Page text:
The gear changes as we get into the colder season and the activity that we do out there.
Lets start with some discussion about clothing:
1. Cotton kills! No cotton clothing against the body. Cotton absorbs sweat and retains it. Once activity stops the sweat freezes and you are now wearing a fine cooling system.
Cotton socks and t-shirts are a NO NO! Cotton underwear (Briefs) are OK as that area of the body stays pretty warm and does not sweat like your torso and feet.
2. Wool is still in fashion. Yep.. Wool will keep you warm even when it is damp. You don’t want to stay in wet wool, but wool tends to dry as you wear it. Wool socks with liners are a great way to keep your feet warm, but make sure your socks are not to tight.. you need room to wiggle to maintain circulation.
3. Polypropylene or sweat wicking materials are king! The advances in clothing technology are great! Light weight clothing that keeps you dry and warm. You may spend a little more, but the pay off is incredible.
5. Remember when it comes to clothing- LOOSE IN LAYERS! Many layers that can be added and taken off as activity increases is the way to go. Regulating your temperature by adding layers and taking them off will keep you comfortable and warm.
6. Always wear a hat. A lot of your body heat escapes from your noggin. Cover it up and retain that heat!
7. Cover up your hands. Wear gloves. A good pair of water resistant gloves will keep your hand warm.
8. Coat. Layer your coat. A good fleece jacket and water shedding outer layer is great. Fleece is a wonderful thing. It is comfortable and warm, and it doubles as a pillow at night.
1. Sleeping bag. We tell everyone in our Troop to buy nothing higher than a 20 degree bag. That is pretty good for 3 seasons and a mild winter in Oregon. You may want to consider a lower rated bag, 0 to 10 degrees will surely keep you warm. Sleeping bag liners are also a great way to add warmth to your bag. Most liners add 10 degrees to a bag (a 20 degree bag becomes a 10 degree bag) What ever bag you have you can add warmth by using more ground cover.
2. Foam pad. Most of us have self inflating pads. These are comfy and light, but that air gets cold. Add an additional ground cloth (Blanket or tarp) to the floor of your tent or shelter. This will provide some more insulation and keep you warm. Foam pads take away the “air factor” and do not require additional insulation. Weigh it out and go with what suites you.
3. Extra clothing. I know we are now in the gear section. But remember that Clothing becomes part of your gear once it is inserted into your Pack. Do not get caught in the cold without extra clothing… in a dry bag!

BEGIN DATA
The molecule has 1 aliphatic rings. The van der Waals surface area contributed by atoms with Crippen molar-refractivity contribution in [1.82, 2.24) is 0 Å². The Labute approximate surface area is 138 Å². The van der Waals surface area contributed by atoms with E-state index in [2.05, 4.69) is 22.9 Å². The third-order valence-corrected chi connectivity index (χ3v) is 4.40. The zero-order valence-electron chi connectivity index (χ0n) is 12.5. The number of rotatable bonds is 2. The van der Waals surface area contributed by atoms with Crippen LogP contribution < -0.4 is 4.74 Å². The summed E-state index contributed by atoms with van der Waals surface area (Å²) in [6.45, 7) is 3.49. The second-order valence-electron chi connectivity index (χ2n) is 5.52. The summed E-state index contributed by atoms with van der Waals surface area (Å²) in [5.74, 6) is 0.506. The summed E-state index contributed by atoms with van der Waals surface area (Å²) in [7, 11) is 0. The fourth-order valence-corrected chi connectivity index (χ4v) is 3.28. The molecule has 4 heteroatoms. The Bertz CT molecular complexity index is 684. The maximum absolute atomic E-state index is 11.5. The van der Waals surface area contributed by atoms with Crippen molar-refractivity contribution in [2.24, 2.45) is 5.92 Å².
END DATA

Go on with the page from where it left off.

4. Backpack. Winter camping tests your packing skills. Clothing is bulkier, you carry more stuff, and if you are going with a winter sleeping bag, it will be slightly bigger too.
I do not suggest going out and getting a winter backpack, but what I would suggest is that you carefully look at every item you put into it. DO NOT take stuff you don’t need. Check and recheck your gear.
Take it if you think you may need it, but then second guess yourself.
5. Stoves. In most cases you will be taking stoves and fuel for cooking. Fires are possible in some locations, but in high use areas, it is best to rely on a stove as firewood can be difficult to find in the winter. Your stove should have good heat output. In order to insulate the stove from the snow (so it doesn’t melt itself into a hole) place something underneath it like a pot lid, or a piece of fiberboard. Since the burner is usually significantly smaller than the pot bottom, placing a metal pot lid on top of the burner can also help spread the heat more efficiently to the pot. Wind shields are also helpful in the winter to concentrate the heat. Canister fuel burns more efficient, but the cold makes it burn slow. Keep your fuel canisters as warm as possible. Put them in your socks at night or in your sleeping bag. In the morning your stove will work a lot better. Liquid fuel stoves need to be primed. Adding a little fuel to the burner and CAREFULLY lighting it will get the burner hot and allow for fuel to flow more efficiently.
Plan your fuel use carefully. You may burn more fuel just boiling water to drink. You will use 3 times more fuel in the winter than you do in the summer. A planning consideration not to overlook.
6. Tents. Your tent can be your friend. It needs to be tough enough to keep you out of the elements. Strong enough to stand up to snow and wind and water resistant enough to keep you dry. Guy lines are a must. Small repair kits are also a great idea for at least one person on the trek to have. A broken pole will make for a miserable outing. Adding a tarp to your tent is also a good idea. Use it either as a ground cloth or for additional overhead cover. Tarps are light and can be used in many ways. String it up between a few trees for a wind break in your cooking area. This makes for a more comfortable experience.
Planning and preparation is critical in winter camping. The more you consider your plan and evaluate your past experiences, the better time you will have winter camping.